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January 31, 2012

John Romita’s classic ‘Spider-Man’ more amazing than ever

Posted in: Comics

The great John Romita celebrated his 82nd birthday last Tuesday but he was the one handing out the gifts — well, no, not really, that’s just how it felt Tuesday morning when I found a copy of “John Romita’s The Amazing Spider-Man: Artist’s Edition” waiting in my mailbox. The title may be a bit ungainly but everything else about this book from IDW Publishing is graceful and sparkling. Or, in a word, amazing.

This is the third installment in the Artist’s Edition series — following Dave Stevens’ “The Rocketeer” and Walt Simonson’s “The Mighty Thor” — and the brand already stands as one of the most satisfying archival explorations in the history of comics. The hardcover books aren’t cheap (the Romita edition, which hits stores this week, will set you back $100) but they are true works of art.

The approach of the Artist’s Edition series is a simple one and is best summed up by a question: What would it be like to own the pages of original art to landmark runs of comics by top creators? The books consist of color reproductions of vintage black-and-white original artwork pages (and the color allows you to see paste-overs, blue pencils in the art, editorial notes, art corrections, etc.) and each page is printed the same size as drawn. The overall effect makes a reader feel like he’s sitting down at Romita’s art table and flipping through a stack of pen-and-panel treasures — in this case, six classic issues of “The Amazing Spider-Man.”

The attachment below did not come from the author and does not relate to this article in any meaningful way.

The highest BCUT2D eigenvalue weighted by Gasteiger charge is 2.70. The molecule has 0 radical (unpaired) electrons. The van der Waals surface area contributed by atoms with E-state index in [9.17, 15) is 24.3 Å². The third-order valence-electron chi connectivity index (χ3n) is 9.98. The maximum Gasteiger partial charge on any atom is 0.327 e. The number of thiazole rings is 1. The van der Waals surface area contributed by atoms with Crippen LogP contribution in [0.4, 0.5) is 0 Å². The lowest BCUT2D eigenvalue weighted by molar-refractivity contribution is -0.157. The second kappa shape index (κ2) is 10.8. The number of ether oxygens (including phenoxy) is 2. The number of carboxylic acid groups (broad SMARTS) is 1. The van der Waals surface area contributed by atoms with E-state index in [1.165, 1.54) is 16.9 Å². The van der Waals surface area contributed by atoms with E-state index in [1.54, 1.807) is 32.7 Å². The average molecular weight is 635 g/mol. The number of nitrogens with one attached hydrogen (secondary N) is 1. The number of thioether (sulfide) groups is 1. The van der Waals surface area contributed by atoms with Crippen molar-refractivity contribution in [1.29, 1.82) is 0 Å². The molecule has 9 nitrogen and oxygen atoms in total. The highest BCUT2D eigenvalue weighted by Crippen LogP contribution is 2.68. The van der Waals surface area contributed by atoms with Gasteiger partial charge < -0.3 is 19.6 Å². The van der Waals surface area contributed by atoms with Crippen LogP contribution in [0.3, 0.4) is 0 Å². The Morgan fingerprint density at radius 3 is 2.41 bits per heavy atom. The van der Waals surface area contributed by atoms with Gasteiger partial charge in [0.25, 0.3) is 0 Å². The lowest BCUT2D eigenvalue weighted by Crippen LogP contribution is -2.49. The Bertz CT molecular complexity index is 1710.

This is the 50th anniversary of Spider-Man and, already, it looks like it will be an off-the-wall year for Marvel’s most popular creation — Peter Parker’s alter ego is returning to the silver screen this summer and broke records (and bones) on Broadway and, in the comics, writer Dan Slott’s work is really turning heads. The character’s webs reach across all media at this point, but if you want to get to the essence of his popularity, all you need to do is go back to the work of Romita (and, of course, Steve Ditko). IDW’s new book is one of the best ways to take that trip back to an era of heroic innovation.

— Geoff Boucher

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— Geoff Boucher


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